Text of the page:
6. Barberio and Pateryn can be a cheap, effective 3rd pairing

The Habs aren't known for trusting their younger players, but this season they had absolutely no choice due to the voodoo curse that led them to lose roughly one defenceman per game.

Fortunately, Mark Barberio finished with top-four numbers in most statistical categories and while you could argue that he faced lesser quality opponents than a player like Nathan Beaulieu, you have to keep in mind that Barberio's defensive partners weren't remotely as good as Beaulieu's. The quality of competition is more or less a wash once you factor in the quality of his teammates.

Pateryn, on the other hand, didn't manage to equal Barberio's stats; however, he did provide a stabilizing presence on the blue line during a time when the Habs were void of quality blue liners.

Pateryn's numbers tanked once he was paired with Alexei Emelin, which points to him being more comfortable facing a lower quality of competition on the third pairing. The key in the NHL is to find where players perform best, and in Pateryn's case that seems to be as a #5 or #6 defender.

7. All Daniel Carr does is score

Only one player scored more goals per 60 minutes of ice time than Carr, and that was none other than Galchenyuk.

We probably shouldn't expect the young forward to maintain his 0.97 G/60 over the course of 82 games, but there's no doubt about it, his audition earlier this season went as well as you could expect.

And this should come as no shock. He scored 78 goals in 160 NCAA games, and immediately continued his scoring prowess once he joined the professional ranks by producing 34 goals in 100 AHL games.

He's perhaps not an ideal solution to Montreal's lack of quality top-six wingers, but if Marc Bergevin can't find a winger on the open market, Carr could be destined for that spot.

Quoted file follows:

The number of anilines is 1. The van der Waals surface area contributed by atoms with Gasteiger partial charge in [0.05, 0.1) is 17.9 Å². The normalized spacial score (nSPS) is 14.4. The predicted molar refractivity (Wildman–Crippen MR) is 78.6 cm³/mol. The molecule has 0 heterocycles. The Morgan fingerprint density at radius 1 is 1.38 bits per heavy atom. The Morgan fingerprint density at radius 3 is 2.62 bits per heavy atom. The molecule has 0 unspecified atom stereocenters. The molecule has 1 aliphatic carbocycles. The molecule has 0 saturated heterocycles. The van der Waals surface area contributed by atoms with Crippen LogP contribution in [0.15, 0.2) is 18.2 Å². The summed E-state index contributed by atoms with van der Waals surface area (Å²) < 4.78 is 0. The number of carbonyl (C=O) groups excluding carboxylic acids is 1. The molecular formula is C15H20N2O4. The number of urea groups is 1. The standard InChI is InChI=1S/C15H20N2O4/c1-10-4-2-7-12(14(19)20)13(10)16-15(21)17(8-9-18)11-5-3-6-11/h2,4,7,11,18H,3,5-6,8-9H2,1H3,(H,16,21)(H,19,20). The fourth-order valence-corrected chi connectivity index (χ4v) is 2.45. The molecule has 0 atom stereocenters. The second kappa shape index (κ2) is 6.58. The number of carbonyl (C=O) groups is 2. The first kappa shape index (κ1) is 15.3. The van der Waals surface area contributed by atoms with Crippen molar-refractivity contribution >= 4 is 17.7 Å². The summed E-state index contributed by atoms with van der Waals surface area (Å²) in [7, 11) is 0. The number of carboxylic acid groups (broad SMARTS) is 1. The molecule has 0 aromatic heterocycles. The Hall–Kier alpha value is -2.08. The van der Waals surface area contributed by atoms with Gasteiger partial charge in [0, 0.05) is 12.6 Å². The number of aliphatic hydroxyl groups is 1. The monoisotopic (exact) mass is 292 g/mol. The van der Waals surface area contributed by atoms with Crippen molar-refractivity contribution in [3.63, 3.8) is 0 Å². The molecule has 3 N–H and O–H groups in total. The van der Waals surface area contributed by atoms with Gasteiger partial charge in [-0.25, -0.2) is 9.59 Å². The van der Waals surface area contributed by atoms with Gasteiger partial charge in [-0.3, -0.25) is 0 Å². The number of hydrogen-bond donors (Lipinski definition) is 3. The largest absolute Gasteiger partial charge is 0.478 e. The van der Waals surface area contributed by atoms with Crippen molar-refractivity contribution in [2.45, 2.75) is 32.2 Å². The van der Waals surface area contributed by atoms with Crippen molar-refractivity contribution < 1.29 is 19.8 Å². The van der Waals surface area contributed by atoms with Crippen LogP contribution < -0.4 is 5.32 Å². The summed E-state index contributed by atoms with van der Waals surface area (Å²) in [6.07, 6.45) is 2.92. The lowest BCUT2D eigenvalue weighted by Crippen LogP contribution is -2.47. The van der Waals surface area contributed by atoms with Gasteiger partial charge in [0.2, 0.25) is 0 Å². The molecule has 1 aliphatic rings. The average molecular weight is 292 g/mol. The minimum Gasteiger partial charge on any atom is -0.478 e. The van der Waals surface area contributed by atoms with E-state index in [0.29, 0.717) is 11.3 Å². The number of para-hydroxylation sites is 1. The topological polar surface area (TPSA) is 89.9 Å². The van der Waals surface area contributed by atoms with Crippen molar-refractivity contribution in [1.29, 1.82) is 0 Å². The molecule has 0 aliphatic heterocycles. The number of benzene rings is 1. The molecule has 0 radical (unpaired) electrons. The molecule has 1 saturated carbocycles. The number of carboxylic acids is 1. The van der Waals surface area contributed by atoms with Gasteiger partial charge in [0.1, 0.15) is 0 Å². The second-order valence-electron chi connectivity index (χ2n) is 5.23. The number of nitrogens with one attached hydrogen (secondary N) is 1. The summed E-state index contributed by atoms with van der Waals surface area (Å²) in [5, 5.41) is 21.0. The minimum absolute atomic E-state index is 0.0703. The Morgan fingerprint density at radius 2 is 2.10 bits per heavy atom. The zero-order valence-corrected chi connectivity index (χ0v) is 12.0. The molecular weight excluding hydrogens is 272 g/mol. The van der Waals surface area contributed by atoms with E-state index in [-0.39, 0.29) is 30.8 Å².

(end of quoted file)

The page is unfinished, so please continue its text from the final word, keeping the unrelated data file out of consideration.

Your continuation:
8. Sven Andrighetto provides quality depth

A lot like Carr, I'm not convinced that Andrighetto is ready for top-six duties. That being said, despite some spotty deployment that involved being a healthy scratch on some nights, Andrighetto provided incredibly solid play for the Habs this season.

Not only that, he brings offensive creativity to the table, which is an area where the Habs are woefully inept.

Every single line that saw time with Andrighetto ended the season with a CorsiFor% of 50% and, in most cases, way more than that.

9. Charles Hudon continues to impress

I'm not sure why Hudon didn't receive a prolonged audition with the Habs this season, but if McCarron's usage is anything to go off, he was probably best off being left in the AHL.

He currently sits at 28 goals in 65 games. The last Habs prospect to put up 28 goals in the AHL? None other than Tomas Plekanec, who was a year older. All things considered, Hudon should still be looked upon as a potential top-six player. It just remains to be seen whether or not he receives that chance.

If the Habs ever do decide to give him a healthy dose of NHL time, they'd be best off putting him in a position to succeed, unlike what they did with McCarron.

10. It can't get much worse

The 2016-17 season will be do or die for the Habs. The team can't afford to waste another season and then use excuses to absolve all responsibility. Habs fans simply won't stand for it, especially since the clock is ticking.

Price is under contract for another two seasons and, realistically speaking, that's Montreal's best window to make a serious push in the playoffs.

Despite the incredibly frustrating season that was 2015-16, with over $9M in cap space to work with this summer and very few players needing a raise, the Habs are decent shape heading into next year.

The sky isn't falling, even though sometimes it feels like the walls are closing in.